Finding a Peak in Cotapaxi, Ecuador – by Zall, age 17

Finding a Peak in Cotapaxi, Ecuador

This summer, Zall spent 8-weeks immersed as a volunteer in a small rural village in the Cotapaxi region of Ecuador through the “Amigos De Las Americas” Program (similar to Peace Corps).  Living with a local family that only spoke Spanish (and Kichwa), Zall organized and led an after school educational program for kids ages 4-16, organized the construction of a needed school out-building, practiced his Spanish all day every day, and was “wowed” by the beauty of the land and resourcefulness of its inhabitants. Here is a first report:

Two water bottles were filled and contained 2 drops of chlorine each and a vitamin C packet. The two water bottles perhaps made my backpack four times as heavy, but necessary when on an all-day hike at 12,000 feet in the sun. Today was a Tuesday, and that meant that a representative from PLAN* International was in Yanhurco, the town of 600 where I volunteered this summer. On this particular day, a hike was scheduled to a “nearby” ridge where we would sit and talk about today’s PLAN-based topic, sexuality.

Zall embraces the highland views.  He lived at 12,000 feet and, although he was on the equator, he wore gloves every day to fend off the sharp cold and relentless wind.

Zall embraces the highland views. He lived at 12,000 feet and, although he was on the equator, he wore gloves every day to fend off the sharp cold and relentless wind.

My volunteer partner, Rachel, met up with me at the scheduled 10 a.m. outside the front gate of the school and, being on Ecuador time, the youth in the community showed up around 11 a.m. and the PLAN representative, Pablo, at around 11:30. Hitching our backpacks of water, we began our ascent on a dusty road winding from the back of the town. It was a rarer day in Yanhurco when the sun split through the sky and bathed us in something other than dust, cold, or wind.

Zall leads his young “campamentos” group in a discussion on the village school’s playground. It was cold every day!

By the first 30 minutes, I was sweating profusely, my face was covered in several layers of dirt and the scenery surrounding me had left a permanent sense of awe that was highly visible on my face. The older youth had all run ahead, but walking at this altitude was a feat by itself.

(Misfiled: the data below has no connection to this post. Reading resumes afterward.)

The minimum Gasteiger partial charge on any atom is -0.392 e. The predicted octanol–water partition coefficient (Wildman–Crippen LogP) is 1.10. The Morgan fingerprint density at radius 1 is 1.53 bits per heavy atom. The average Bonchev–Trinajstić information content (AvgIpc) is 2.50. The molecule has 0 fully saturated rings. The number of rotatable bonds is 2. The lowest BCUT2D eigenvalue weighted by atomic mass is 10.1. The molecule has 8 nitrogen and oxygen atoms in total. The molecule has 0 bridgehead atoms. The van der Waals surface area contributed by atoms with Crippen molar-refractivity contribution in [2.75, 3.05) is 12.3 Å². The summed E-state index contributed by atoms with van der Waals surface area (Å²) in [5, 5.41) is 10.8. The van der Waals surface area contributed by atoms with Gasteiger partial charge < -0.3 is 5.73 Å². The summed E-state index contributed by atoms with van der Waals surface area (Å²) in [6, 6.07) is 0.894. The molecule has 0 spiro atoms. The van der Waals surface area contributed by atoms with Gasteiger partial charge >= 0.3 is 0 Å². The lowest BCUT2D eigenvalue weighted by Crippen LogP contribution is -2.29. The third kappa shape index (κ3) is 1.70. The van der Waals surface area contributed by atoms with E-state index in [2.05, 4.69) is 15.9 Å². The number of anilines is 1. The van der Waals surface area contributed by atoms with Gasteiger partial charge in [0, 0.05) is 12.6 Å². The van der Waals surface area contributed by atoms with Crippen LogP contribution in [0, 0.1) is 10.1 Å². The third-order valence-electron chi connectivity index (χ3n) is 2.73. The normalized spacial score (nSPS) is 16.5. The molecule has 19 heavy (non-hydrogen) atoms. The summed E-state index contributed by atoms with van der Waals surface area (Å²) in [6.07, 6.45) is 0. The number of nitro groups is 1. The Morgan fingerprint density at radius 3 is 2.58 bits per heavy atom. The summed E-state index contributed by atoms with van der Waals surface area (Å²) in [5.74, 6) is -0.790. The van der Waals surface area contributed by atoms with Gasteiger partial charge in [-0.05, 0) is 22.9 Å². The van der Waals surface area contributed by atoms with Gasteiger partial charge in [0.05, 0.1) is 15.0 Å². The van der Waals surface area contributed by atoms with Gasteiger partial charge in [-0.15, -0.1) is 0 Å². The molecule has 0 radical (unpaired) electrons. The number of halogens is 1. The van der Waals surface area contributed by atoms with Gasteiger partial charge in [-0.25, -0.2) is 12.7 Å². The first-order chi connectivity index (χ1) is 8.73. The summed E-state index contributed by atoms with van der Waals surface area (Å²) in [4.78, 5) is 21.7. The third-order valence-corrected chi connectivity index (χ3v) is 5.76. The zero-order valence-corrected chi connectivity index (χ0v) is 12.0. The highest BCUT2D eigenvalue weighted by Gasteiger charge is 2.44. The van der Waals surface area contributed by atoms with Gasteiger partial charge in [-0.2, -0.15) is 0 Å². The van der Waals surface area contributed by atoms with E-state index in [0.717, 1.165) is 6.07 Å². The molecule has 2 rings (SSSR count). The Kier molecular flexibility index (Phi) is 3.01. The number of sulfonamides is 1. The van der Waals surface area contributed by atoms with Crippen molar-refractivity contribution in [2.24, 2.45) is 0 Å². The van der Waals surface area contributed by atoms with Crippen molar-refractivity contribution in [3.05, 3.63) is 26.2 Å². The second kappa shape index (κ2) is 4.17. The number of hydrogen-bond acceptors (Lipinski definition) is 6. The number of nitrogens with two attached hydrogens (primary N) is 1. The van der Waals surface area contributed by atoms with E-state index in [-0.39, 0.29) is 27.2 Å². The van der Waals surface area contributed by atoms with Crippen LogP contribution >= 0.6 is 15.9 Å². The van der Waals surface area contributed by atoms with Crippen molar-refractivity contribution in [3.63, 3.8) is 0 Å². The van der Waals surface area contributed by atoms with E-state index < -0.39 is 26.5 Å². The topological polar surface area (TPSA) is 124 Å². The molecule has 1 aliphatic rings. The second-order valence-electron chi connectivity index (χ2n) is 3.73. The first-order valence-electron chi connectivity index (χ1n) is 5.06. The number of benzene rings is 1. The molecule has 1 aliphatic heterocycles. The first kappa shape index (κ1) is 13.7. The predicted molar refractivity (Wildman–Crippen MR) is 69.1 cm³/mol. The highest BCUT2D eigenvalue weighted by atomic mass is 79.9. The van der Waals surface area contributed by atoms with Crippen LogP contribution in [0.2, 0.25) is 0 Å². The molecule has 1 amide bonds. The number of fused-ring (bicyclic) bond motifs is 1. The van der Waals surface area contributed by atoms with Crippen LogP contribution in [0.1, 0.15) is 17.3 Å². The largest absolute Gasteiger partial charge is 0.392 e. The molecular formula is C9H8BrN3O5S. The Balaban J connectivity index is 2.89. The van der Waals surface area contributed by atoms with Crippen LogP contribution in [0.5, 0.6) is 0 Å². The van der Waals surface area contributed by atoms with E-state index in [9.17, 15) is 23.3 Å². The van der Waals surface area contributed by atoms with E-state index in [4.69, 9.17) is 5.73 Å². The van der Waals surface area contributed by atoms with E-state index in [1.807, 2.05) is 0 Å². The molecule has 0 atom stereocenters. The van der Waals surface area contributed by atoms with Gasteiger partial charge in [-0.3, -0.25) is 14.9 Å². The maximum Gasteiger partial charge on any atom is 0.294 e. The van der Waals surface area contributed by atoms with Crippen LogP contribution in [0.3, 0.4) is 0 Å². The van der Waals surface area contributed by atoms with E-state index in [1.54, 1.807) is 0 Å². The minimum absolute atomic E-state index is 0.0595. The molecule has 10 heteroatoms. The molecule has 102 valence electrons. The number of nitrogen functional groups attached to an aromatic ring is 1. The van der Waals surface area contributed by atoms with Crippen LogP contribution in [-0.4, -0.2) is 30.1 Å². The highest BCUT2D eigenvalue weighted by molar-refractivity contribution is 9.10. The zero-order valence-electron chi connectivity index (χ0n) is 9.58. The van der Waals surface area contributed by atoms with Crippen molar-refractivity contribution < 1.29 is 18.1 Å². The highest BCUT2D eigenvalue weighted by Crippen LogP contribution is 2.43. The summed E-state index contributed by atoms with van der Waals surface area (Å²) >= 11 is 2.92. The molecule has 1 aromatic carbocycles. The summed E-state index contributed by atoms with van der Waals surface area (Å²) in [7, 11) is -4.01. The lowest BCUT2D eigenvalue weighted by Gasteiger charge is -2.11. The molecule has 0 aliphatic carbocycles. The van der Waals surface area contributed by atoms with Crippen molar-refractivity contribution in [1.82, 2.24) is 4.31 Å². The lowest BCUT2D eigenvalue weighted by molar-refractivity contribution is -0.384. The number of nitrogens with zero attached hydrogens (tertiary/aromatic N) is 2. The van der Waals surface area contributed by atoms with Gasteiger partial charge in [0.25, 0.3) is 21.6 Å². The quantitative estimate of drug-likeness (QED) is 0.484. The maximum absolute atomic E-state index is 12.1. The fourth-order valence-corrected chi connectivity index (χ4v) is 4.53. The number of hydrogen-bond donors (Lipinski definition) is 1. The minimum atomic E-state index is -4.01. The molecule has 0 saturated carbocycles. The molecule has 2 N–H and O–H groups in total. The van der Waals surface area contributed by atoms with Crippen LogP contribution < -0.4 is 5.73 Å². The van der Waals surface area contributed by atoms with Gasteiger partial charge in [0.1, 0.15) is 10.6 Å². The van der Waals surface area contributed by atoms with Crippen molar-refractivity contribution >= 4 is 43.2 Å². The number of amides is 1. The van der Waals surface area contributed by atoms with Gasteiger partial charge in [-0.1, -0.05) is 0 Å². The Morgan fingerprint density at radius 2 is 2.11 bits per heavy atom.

Zall's "campamentos" group, eating their snack at the walk's end, just before the talk on relationships and sexuality.

Zall’s “campamentos” group, eating their snack at the walk’s end, just before the talk on relationships and sexuality.

Up and down hills and mountains we went, over streams and through crops for hours. I had just rounded the corner when Pablo looked back at me with a large, childish grin and said in Spanish, “That’s where we’re going to stop!” I followed the direction of his finger and laughed. He had pointed to a large rock on a nearby mountain that seemed at the time like it might have actually been in Peru. My laughed ceased as I realized with utmost dread that he was serious.
And hour or two later, just as my lungs and legs were about to collapse, I fell onto the rock face where we would end our hike for the day. Pablo pulled out a piece of bread for all the youth that had come and I inhaled a liter and a half of water. We all cooled down and the local youth flirted back and forth. As the last bread crumbs were licked off our fingers, Pablo pulled out bracelets and packets of information for everyone as well. The packets were full of useful information about general sexuality, menstrual cycles and pregnancy; the bracelets were black with neon highlights and blazoned on them were the words Habla Serio: Sexualidad Sin Misterios (Real Talk, Sexuality without Mysteries).

Zall's homestay family, with the dad behind him.  Rachel, in the wool hat, was the other Amigos volunteer immersed in his village.

Zall’s homestay family, with the dad behind him. Rachel, in the wool hat, was the other Amigos volunteer immersed in his village.